A Different Kind of Test
“I didn’t think I’d be smiling,” Carson Garrett, AE 2025, says as he watches Survivor host Jeff Probst snuff his torch. It’s day 25 in Fiji, and Garrett is the last contestant to be eliminated in the season 44 finale of the CBS reality show. “You should be smiling,” Probst replies. “Good job.”
One of the youngest players to compete on Survivor, the 21-year-old from Rome, Georgia, also stood out as one of the most prepared — ever, according to the show’s producers.
“My approach was, ‘This is a test. It’s a test in a different way, and I’m going to be as prepared as I would be for any exam or for any homework assignment,’” he said. “I asked myself, ‘What can I do? What can I prepare for? I want to be ready for everything that comes my way.’”
And he was. During this season’s casting process, Garrett took a 3D design class at Georgia Tech, and he began designing and printing puzzles from previous Survivor seasons — which paid off during several challenges. To prepare for weeks of meager food supplies and inevitable weight loss, he put on extra pounds and researched the best way to build muscle quickly.
He also read dozens of books about social relationships, how to be an effective listener, and how to determine if someone is lying. He wasn’t always able to successfully navigate the deceptions that are integral to the competition, but, he said, “It did give me foresight and confidence, and maybe I was better at this than I was expecting. I was this young kid who everyone might underestimate, and I wanted to be as prepared as I could be.”
Two Roads Converged
Garrett’s path to Survivor is inseparable from his Georgia Tech journey. His uncle and several friends had attended the Institute, it was close to home, and he knew it was a great school. “I was honored to get in, especially because the aerospace engineering program is No. 1 in the U.S. — that’s incredible for the undergraduate program.”
At the end of his first year at Tech, he was at home, watching Survivor at 2 a.m. In that moment, he decided to apply for the show. “I spent five minutes talking in the middle of my bedroom, whispering to the camera.” The next day, Garrett received word from NASA that he’d been accepted into their L’SPACE Program, a 12-week class in which students learn NASA mission procedures and protocols from industry professionals and complete team-based projects.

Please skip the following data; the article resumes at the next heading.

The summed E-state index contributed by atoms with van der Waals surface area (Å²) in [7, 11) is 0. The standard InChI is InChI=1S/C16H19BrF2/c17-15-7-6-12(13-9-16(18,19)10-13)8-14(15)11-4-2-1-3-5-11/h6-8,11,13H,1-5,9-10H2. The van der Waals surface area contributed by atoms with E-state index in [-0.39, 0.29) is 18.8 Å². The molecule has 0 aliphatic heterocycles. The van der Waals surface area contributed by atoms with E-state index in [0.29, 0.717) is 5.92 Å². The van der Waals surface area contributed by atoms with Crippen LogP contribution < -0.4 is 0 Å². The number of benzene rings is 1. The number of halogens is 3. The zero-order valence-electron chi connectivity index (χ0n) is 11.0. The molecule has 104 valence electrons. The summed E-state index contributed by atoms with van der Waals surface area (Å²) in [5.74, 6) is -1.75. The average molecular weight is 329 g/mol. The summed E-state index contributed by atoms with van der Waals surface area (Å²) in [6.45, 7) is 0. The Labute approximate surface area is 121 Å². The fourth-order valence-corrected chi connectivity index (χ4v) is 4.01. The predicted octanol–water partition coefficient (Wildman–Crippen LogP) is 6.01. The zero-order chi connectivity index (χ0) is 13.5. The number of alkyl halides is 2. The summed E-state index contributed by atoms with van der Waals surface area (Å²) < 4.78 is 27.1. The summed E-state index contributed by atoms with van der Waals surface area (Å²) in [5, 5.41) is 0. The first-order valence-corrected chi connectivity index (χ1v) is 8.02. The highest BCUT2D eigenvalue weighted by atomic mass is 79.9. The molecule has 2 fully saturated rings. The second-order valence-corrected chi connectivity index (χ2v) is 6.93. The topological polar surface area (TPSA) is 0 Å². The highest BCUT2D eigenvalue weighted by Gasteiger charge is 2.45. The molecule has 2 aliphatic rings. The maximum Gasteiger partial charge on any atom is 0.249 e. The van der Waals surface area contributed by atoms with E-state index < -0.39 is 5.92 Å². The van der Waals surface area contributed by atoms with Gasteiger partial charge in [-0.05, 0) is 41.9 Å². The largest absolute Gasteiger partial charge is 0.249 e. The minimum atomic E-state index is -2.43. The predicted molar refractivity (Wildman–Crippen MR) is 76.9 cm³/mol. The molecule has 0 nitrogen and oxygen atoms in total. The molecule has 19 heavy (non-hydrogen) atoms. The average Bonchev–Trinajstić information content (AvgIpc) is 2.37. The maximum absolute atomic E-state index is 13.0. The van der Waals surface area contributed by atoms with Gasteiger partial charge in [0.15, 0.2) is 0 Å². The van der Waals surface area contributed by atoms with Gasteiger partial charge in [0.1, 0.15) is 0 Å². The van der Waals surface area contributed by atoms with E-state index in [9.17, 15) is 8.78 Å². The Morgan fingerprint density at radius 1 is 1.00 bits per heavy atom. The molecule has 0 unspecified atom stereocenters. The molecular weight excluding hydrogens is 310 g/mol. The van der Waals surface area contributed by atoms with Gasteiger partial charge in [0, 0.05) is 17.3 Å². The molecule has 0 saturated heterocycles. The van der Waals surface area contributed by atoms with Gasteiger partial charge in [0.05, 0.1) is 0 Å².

Not long after, having also been selected for Survivor, casting began, and he was soon juggling academics and reality TV. How did he make it all work? “I think that Georgia Tech is such a challenging place — in a good way,” he said. “And I think my approach was heavily influenced by the people I was surrounded by at school. We’re all such driven people, and I’m honored to represent the school in that way. I’m very happy with my college experience and how it helped me in the game.”
Garrett even brought his own data-driven analysis to the finale, having drawn up charts ahead of time, documenting how each of the three finalists voted throughout the season and how that related to their gameplay. “It’s an important piece of the puzzle,” he said. “People were talking about how this person had better stats than that person, and I said, ‘Well, let’s talk about it’” — using actual statistics.
Though he missed out on the $1 million prize, Garrett’s hard work paid off in other ways, giving him a new sense of confidence and perspective. “I was so immensely proud of myself for pushing through and being able to see that translated in my game,” he said. “There are going to be ups and downs in life, but look at it in a positive light. I did the best I could, and I’ll take that with me wherever I go.”